The Milky Way's central molecular zone
Where did the CMZ come from? No place else in the Milky Way is remotely like it (although there may be analogues in other galaxies). How does it retain its structure as its molecular gas moves, and how do those rapid motions determine its evolution? One difficulty facing astronomers is that there is so much obscuring dust between us and the CMZ that visible light is extinguished by factors of over a trillion. Infrared, radio, and some X-ray radiation can penetrate the veil, however, and they have allowed astronomers to develop the picture just outlined.
CfA astronomers Cara Battersby, Dan Walker, and Qizhou Zhang, with their team of colleagues, used the Australian Mopra radio telescope to study the three molecules HNCO, N2H+, and HNC in the CMZ. These particular molecules were selected because they do a good job of tracing the wide range of conditions thought to be present in the CMZ, from shocked gas to quiescent material, and also because they suffer only minimally from cluttering and extinction effects that complicate more abundant species like carbon monoxide. The scientists developed a new computer code to analyze efficiently the large amounts of data they had.
The astronomers find, consistent with previous results, that the CMZ is not centered on the black hole, but (for reasons that are not understood) is offset; they also confirm that the gas motions throughout are supersonic. They identify two large-scale flows across the region, and suggest they represent one coherent (or at most two independent) streams of material, perhaps even spiral-like arms. They also analyze the gas in several previously identified zones of the CMZ, finding that one shell-like region thought to be the result of supernova explosions may instead be several regions that are physically unrelated, and that a giant cloud thought to be independent is actually an extension of the large-scale flows. The scientists note that this work is a first step in unraveling an intrinsically complex galactic environment, and that pending research will trace the gas motions to larger distances and try to model the CMZ gas motions with computer simulations.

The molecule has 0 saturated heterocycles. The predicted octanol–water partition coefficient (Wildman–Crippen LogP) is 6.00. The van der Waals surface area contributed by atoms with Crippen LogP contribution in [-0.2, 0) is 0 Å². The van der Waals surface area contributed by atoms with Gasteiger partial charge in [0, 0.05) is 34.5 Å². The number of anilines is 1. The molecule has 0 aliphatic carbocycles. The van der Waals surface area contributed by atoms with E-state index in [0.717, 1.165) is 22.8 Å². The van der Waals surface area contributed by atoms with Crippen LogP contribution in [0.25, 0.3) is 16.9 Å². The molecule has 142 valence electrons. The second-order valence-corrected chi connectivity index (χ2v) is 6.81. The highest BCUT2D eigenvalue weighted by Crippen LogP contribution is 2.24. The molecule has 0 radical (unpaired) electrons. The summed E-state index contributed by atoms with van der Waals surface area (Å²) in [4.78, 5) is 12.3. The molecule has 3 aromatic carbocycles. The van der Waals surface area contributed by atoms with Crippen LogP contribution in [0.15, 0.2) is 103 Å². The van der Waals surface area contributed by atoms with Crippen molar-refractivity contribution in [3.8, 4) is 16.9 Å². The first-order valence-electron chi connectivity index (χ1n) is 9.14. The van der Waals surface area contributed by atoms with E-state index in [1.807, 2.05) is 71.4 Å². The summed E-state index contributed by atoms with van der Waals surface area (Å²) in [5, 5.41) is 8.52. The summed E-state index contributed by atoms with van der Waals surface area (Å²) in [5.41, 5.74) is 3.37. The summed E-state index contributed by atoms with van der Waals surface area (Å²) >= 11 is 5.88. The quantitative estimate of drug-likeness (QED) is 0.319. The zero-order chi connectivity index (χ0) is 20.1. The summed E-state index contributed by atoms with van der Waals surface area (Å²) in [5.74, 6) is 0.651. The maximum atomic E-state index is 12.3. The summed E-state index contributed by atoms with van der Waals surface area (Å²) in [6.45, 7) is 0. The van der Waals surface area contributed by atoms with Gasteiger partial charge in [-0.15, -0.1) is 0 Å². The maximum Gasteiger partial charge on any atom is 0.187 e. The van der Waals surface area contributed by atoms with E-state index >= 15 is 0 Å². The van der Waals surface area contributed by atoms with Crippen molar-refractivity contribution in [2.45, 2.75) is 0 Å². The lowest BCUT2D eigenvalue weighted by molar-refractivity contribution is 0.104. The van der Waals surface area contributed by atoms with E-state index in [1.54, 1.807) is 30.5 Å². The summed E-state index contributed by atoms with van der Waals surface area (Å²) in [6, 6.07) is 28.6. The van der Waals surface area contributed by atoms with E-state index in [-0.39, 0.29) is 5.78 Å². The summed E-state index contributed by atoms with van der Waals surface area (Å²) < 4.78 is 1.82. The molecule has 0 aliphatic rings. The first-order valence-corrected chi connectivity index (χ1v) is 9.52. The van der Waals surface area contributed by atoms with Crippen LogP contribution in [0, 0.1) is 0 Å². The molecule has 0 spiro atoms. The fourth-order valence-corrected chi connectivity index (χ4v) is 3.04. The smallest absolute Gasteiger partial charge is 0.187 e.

Source: Harvard-Smithsonian Center for Astrophysics [February 27, 2016]